My 2019 French ChallengeAZ in 100 Words—or More | S for Saint-Jacques-de-l’Achigan

Simply known today as Saint-Jacques, Saint-Jacques-de-l’Achigan was also called Saint-Jacques-de-la-Nouvelle-Acadie by the first settlers, Acadians who arrived in 1770 from Boston. The first parish register dates back to 1774. Continue reading

My 2019 French ChallengeAZ in 100 Words—or More | R for Richard

How about meeting my ancestors Jean-Baptiste Richard and Marie-Josephte Hébert? This couple was married on May 11, 1739, in Port-Royal. Continue reading

My 2019 French ChallengeAZ in 100 Words—or More | Q for Quebec

I love this Challenge for many reasons. Since while I am brainstorming for each letter of the alphabet, I dig a little deeper into my ancestors’ lives and I end up with lots of details that help me enrich my tree. Continue reading

My 2019 French ChallengeAZ in 100 Words—or More | O for Order

The Deportation Order of the Acadians was read in English on September 5, 1755, by lieutenant colonel John Winslow inside the Saint-Charles-des-Mines Church in Grand-Pré (Nova Scotia).

“Gentlemen,

“I have received from His Excellency, Governor Lawrence, the King’s Commission which I have in my hand, and by whose orders you are conveyed together, to Manifest to you His Majesty’s final resolution to the French inhabitants of this his Province of Nova Scotia, who for almost half a century have had more Indulgence Granted them than any of his Subjects in any part of his Dominions. What use you have made of them you yourself Best Know. Continue reading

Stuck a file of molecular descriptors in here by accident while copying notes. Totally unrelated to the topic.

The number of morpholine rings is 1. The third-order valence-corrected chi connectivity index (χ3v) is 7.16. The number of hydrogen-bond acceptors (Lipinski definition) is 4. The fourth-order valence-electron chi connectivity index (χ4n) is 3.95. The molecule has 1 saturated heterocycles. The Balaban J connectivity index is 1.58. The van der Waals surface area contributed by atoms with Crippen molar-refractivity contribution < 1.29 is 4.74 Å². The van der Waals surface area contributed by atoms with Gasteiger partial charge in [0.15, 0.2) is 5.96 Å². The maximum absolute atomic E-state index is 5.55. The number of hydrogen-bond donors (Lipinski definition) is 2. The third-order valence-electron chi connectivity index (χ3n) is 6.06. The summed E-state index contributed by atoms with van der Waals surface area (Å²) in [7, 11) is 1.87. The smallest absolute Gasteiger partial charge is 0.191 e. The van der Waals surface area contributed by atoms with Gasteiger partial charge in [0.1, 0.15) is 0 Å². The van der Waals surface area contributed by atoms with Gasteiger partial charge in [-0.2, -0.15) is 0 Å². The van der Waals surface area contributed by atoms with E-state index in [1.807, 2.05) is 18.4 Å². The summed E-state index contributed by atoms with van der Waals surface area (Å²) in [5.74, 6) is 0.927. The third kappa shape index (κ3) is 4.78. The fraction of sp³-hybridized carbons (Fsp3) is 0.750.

My 2019 French ChallengeAZ in 100 Words—or More | N for Naval Disaster

On December 13 of each year, Acadian Remembrance Day is commemorating the Acadians who died as a result of the deportations. The choice of the month of December for that special day is no coincidence. Continue reading

My 2019 French ChallengeAZ in 100 Words—or More | M for Massachusetts

My Leblanc ancestors, namely François Leblanc and Élisabeth Dugas, were indeed in Massachusetts after their deportation and before settling in L’Assomption, in Québec. Continue reading

My 2019 French ChallengeAZ in 100 Words—or More | L for Leblanc

It’s now time for my great-grandmother Philomène Leblanc to be featured in this Challenge on my Acadian ancestors. Continue reading

My 2019 French ChallengeAZ in 100 Words—or More | J for Judith

Judith Poitevin, whose fate I wrote about in my post on the Fouquets, was born on March 14 and baptized on April 19, 1710, in Port-Royal, Acadia. She was the daughter of Étienne Poitevin dit Parisien and Anne Daigre [or Daigle]. Continue reading